Justin Walter - Unseen Forces - Albums - Reviews - Soundblab

Justin Walter - Unseen Forces

by Ljubinko Zivkovic Rating:8 Release Date:2017-04-21

Being of certain, should I say, ‘mature age’ I was the audio witness (and music magazine reader) at a time when Brian Eno’s fledgling EG label presented a series of ambient works, then simply called electronic music. Quite a few of these, along with Eno’s solo stuff, like Harold Budd’s and Jon Hassel’s albums to many came as a surprise. Some of them were improvisations, others presented structured pieces, but at that time to many, it sounded like a novelty that will soon fade away. Of course, now we now better, ambient music, as the general term goes these days, is neither a surprise anymore, nor did it fade away. It even has sub-groups under that heading like minimal, soundscapes, you can probably name at least ten more.

One of the reasons I mentioned Eno’s EG label is the work of trumpet player Jon Hassel, who had a distinctive playing style, coming up with a distinctive sound, since he played his trumpet through his nose, creating very exotic, should we use the more modern term, soundscapes. And here’s where American trumpet player Justin Walter and his new album “Unseen Forces” come in. No, Walter, neither plays through his nose nor is he a Hassel imitator. He does use a special device to process his trumpet sounds and other called Evil (electronic Valve Instrument), which is an analog synthesizer from the Seventies controlled by the wind. The only other musician currently still using this ‘contraption’ is the legendary jazz sax player Marshall Allen who became the leader of Arkestra after Sun Ra departed us.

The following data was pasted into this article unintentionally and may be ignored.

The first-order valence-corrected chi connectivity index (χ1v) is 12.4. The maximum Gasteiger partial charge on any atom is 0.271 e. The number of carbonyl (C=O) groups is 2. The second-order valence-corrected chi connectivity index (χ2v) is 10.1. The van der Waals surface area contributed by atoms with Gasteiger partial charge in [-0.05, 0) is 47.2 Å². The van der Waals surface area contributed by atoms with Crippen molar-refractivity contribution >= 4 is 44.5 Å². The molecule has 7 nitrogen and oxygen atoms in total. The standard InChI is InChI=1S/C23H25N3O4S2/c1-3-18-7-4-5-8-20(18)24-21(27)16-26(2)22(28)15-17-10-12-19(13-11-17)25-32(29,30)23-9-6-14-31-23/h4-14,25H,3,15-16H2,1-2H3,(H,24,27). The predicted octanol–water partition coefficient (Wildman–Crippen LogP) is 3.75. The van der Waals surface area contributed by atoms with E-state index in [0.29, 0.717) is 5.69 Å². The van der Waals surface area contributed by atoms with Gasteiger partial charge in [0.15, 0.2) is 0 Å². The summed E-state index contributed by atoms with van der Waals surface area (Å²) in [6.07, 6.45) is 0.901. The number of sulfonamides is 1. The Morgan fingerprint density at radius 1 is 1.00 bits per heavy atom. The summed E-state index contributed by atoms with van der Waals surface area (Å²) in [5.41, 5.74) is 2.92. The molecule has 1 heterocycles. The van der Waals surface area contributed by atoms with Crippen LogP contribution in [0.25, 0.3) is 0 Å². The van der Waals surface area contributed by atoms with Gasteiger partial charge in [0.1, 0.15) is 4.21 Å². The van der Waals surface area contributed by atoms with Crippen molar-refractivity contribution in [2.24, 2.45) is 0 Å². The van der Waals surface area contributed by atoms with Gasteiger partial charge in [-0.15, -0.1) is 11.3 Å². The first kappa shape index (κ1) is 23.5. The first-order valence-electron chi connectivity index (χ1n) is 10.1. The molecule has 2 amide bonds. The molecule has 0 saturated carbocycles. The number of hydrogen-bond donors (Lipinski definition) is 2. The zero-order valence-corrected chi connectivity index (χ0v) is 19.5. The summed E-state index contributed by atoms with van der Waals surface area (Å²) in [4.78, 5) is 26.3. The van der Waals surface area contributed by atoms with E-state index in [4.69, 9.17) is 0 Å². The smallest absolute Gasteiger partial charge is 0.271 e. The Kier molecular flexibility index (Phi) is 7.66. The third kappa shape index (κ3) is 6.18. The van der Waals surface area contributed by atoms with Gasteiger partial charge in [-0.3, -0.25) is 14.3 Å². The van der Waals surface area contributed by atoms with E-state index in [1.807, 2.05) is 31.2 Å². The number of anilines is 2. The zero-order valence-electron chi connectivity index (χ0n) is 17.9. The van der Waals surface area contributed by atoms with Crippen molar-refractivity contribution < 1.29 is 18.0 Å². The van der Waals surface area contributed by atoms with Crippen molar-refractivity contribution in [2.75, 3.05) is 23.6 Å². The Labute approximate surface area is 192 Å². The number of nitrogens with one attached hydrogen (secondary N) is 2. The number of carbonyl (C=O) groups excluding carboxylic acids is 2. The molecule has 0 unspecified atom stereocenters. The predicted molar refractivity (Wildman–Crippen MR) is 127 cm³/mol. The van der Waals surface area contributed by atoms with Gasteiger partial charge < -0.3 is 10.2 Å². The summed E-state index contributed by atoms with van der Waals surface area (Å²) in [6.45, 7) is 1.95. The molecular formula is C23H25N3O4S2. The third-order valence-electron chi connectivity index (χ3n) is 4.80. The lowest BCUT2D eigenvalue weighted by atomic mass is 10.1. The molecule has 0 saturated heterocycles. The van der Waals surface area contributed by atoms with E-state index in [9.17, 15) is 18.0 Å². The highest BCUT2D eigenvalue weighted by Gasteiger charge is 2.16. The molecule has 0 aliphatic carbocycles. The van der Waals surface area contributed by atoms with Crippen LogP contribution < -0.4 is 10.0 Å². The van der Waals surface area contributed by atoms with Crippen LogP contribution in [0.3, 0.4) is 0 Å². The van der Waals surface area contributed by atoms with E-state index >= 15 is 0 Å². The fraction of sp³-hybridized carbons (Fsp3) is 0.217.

What Walter has come up with on “Unseen Forces” (no wonder this one is on the Kranky label) is an interesting combination - his improvised soundscapes do have certain structure - he starts off with an idea, but doesn’t meander endlessly without an idea where he is going to end up. The bits of pieces from which each tune is constructed always end up forming meaningful music. In that manner, he has also, in a way, combined the concepts of two above mentioned artists that recorded for EG, Jon Hassel, and Harold Budd, you get exotic improvised sounds that do have structure.

Of course, these days ambient music with or without jazz overtones like Walter’s (take a pick from any of the artists on the current ECM label roster, or try, for example, the Norwegian trumpet player Are Henricksen), but he can easily be put into the category of musicians who are producing something interesting and very, very listenable. This one is for very late nights or very early mornings.

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